We are nearing the end of the general scope document (GSD) series with three topics remaining: project assumptions, the subject of this article, followed by cost estimates and cost benefits analysis, which will be combined into one article. The conclusion of this series will be a comprehensive case study showcasing what happens when the end user fails to develop a general scope document.
A project assumption is a documented fact, statement or interpretation that is not expected to change for the duration of a project. Assumptions are among the statements that a project can make to clearly set expectations.
Things happen, so one must expect the unexpected. Therefore, project assumptions are factors affecting the project that we believe to be true, but that we have not verified to be true. It is important to document our assumptions because there is a level of uncertainty associated with them, which introduces risk to a project.
Examples of project assumptions include time, labor costs, indirect costs and return on investment (ROI).
Time is the most significant cost-related assumption and one that is the most difficult to get right. Its significance lies in that most every other assumption relies, in part, on time. The difficulty lies in accurately determining the time a project will take from its inception to the final project deliverable. An inaccurate assumption has the potential to make almost every other assumption incorrect. For this reason, time assumptions are most often completed for each activity and totaled at the end. A time delay assumption of about 20 percent is then added to account for unexpected or unavoidable delays.
Labor cost assumptions include direct and indirect labor costs. Direct labor cost assumptions are based on the total number of hours each project team member is expected to work multiplied by an hourly wage. Indirect labor cost assumptions are based on time assumptions and wage expectations for administrative personnel who, while not responsible for a specific deliverable, support the project indirectly.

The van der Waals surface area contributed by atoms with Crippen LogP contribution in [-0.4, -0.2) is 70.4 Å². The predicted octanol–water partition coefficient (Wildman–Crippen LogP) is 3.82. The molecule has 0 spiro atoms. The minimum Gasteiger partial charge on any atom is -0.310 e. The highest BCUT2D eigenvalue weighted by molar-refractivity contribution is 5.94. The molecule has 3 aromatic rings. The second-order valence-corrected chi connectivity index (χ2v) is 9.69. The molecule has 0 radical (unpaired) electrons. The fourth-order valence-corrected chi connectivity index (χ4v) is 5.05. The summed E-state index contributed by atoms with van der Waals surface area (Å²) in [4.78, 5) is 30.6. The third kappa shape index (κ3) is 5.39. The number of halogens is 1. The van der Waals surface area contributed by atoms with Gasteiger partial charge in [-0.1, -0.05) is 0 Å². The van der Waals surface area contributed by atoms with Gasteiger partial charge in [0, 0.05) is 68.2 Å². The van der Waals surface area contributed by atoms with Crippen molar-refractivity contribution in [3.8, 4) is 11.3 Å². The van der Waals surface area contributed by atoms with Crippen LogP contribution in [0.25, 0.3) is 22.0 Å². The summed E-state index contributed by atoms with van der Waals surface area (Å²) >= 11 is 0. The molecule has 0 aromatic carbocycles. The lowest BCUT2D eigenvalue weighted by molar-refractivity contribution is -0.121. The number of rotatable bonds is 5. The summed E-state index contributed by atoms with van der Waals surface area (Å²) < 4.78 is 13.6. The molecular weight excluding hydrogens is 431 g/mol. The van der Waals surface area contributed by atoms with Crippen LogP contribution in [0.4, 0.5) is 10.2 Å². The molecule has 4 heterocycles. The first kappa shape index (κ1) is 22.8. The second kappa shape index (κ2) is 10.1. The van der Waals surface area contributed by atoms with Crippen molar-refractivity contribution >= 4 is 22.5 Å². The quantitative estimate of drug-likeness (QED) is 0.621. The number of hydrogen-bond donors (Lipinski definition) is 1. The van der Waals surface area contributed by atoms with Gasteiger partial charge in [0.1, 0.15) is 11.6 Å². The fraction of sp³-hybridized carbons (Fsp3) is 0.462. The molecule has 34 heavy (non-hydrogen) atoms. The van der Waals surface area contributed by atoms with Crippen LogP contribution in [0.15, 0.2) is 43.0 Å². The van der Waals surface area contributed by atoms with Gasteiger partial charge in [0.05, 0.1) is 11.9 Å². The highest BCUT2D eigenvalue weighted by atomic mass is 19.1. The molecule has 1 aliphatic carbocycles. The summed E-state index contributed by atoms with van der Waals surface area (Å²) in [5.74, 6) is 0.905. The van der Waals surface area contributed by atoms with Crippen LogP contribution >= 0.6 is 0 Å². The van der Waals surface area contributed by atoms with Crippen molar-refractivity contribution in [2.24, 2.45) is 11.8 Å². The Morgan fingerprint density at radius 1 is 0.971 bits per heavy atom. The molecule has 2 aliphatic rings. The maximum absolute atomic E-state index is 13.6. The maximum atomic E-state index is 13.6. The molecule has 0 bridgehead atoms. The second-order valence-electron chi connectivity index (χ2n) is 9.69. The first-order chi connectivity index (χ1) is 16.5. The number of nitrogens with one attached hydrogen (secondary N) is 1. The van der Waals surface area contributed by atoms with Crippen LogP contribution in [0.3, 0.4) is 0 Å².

Labor costs for contractors/vendors must be considered. For third parties, labor cost estimates can be obtained by pre-bid inquiries to the respective vendors. To avoid underestimating labor, add a safety margin.
Indirect costs are most often considered as a group rather than as individual items. This group commonly includes utilities, equipment rental, vendor surveillance and, if appropriate, legal and audit assistance.
Miscellaneous expenses such as telephone and computer usage, parking for contractors, security, freight charges/permits must also be addressed.
Return on Investment
People tend to lose their jobs when overestimating the ROI. ROI is an expectation of the average annual return as a percentage of a project’s total cost.
ROI is crucial for large system expansions. Cost assumptions include total capital investment, average after-tax cost savings and average return on investment over a specific period. The capital investment includes the total cost of ownership over the asset’s useful life. Average after-tax savings are savings in time, labor and increased productivity. The average ROI is the average cost savings multiplied by the total capital investment.
Depending on your specific project, you may have additional variables to consider and include in your assumptions. Be cautious when calculating the ROI, as that is what upper management will be looking at and the reason they are “holding your feet to the fire” down the road.